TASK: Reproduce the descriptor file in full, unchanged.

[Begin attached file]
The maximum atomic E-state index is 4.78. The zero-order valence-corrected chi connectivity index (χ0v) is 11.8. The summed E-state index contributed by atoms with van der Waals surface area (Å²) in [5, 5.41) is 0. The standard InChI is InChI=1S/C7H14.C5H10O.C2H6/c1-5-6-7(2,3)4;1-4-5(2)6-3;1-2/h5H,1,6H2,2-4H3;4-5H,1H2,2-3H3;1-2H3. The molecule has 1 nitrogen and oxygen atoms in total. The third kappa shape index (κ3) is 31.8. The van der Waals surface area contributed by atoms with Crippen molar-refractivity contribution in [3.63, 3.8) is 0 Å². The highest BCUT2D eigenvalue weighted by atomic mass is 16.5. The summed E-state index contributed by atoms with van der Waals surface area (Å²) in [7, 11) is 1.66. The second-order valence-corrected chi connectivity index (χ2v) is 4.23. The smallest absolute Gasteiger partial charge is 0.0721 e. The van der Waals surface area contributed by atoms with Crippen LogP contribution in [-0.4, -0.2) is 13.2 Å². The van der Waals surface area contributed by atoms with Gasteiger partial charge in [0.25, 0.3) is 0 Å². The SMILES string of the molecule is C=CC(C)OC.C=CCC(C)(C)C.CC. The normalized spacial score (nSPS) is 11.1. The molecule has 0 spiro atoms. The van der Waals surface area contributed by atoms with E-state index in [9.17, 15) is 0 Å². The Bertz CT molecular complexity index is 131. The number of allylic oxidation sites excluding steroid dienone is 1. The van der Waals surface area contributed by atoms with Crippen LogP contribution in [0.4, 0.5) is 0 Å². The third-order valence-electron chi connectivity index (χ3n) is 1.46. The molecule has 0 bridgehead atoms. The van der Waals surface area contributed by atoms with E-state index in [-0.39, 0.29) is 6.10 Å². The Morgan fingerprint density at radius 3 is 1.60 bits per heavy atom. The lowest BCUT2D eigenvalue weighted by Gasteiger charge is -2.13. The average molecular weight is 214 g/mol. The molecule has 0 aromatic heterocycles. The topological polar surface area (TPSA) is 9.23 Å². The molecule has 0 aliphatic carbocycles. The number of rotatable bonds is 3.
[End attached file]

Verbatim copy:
The maximum atomic E-state index is 4.78. The zero-order valence-corrected chi connectivity index (χ0v) is 11.8. The summed E-state index contributed by atoms with van der Waals surface area (Å²) in [5, 5.41) is 0. The standard InChI is InChI=1S/C7H14.C5H10O.C2H6/c1-5-6-7(2,3)4;1-4-5(2)6-3;1-2/h5H,1,6H2,2-4H3;4-5H,1H2,2-3H3;1-2H3. The molecule has 1 nitrogen and oxygen atoms in total. The third kappa shape index (κ3) is 31.8. The van der Waals surface area contributed by atoms with Crippen molar-refractivity contribution in [3.63, 3.8) is 0 Å². The highest BCUT2D eigenvalue weighted by atomic mass is 16.5. The summed E-state index contributed by atoms with van der Waals surface area (Å²) in [7, 11) is 1.66. The second-order valence-corrected chi connectivity index (χ2v) is 4.23. The smallest absolute Gasteiger partial charge is 0.0721 e. The van der Waals surface area contributed by atoms with Crippen LogP contribution in [-0.4, -0.2) is 13.2 Å². The van der Waals surface area contributed by atoms with Gasteiger partial charge in [0.25, 0.3) is 0 Å². The SMILES string of the molecule is C=CC(C)OC.C=CCC(C)(C)C.CC. The normalized spacial score (nSPS) is 11.1. The molecule has 0 spiro atoms. The van der Waals surface area contributed by atoms with E-state index in [9.17, 15) is 0 Å². The Bertz CT molecular complexity index is 131. The number of allylic oxidation sites excluding steroid dienone is 1. The van der Waals surface area contributed by atoms with Crippen LogP contribution in [0.4, 0.5) is 0 Å². The third-order valence-electron chi connectivity index (χ3n) is 1.46. The molecule has 0 bridgehead atoms. The van der Waals surface area contributed by atoms with E-state index in [-0.39, 0.29) is 6.10 Å². The Morgan fingerprint density at radius 3 is 1.60 bits per heavy atom. The lowest BCUT2D eigenvalue weighted by Gasteiger charge is -2.13. The average molecular weight is 214 g/mol. The molecule has 0 aromatic heterocycles. The topological polar surface area (TPSA) is 9.23 Å². The molecule has 0 aliphatic carbocycles. The number of rotatable bonds is 3.